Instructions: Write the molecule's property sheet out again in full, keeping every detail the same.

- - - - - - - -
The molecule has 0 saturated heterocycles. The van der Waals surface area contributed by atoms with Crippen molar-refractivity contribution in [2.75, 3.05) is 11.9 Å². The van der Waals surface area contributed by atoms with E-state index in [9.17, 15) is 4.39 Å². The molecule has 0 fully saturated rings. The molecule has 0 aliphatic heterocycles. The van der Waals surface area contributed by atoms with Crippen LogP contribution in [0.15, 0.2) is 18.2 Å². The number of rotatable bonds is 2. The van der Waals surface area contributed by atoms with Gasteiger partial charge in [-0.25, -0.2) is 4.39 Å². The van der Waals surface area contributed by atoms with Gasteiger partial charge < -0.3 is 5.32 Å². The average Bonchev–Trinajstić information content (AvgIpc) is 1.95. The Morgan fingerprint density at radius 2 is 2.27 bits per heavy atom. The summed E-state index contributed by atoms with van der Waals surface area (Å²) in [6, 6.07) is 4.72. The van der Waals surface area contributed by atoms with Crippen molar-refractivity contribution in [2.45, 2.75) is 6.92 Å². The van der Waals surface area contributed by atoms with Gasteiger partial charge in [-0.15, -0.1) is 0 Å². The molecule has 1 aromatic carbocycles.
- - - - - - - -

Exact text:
The molecule has 0 saturated heterocycles. The van der Waals surface area contributed by atoms with Crippen molar-refractivity contribution in [2.75, 3.05) is 11.9 Å². The van der Waals surface area contributed by atoms with E-state index in [9.17, 15) is 4.39 Å². The molecule has 0 fully saturated rings. The molecule has 0 aliphatic heterocycles. The van der Waals surface area contributed by atoms with Crippen LogP contribution in [0.15, 0.2) is 18.2 Å². The number of rotatable bonds is 2. The van der Waals surface area contributed by atoms with Gasteiger partial charge in [-0.25, -0.2) is 4.39 Å². The van der Waals surface area contributed by atoms with Gasteiger partial charge < -0.3 is 5.32 Å². The average Bonchev–Trinajstić information content (AvgIpc) is 1.95. The Morgan fingerprint density at radius 2 is 2.27 bits per heavy atom. The summed E-state index contributed by atoms with van der Waals surface area (Å²) in [6, 6.07) is 4.72. The van der Waals surface area contributed by atoms with Crippen molar-refractivity contribution in [2.45, 2.75) is 6.92 Å². The van der Waals surface area contributed by atoms with Gasteiger partial charge in [-0.15, -0.1) is 0 Å². The molecule has 1 aromatic carbocycles.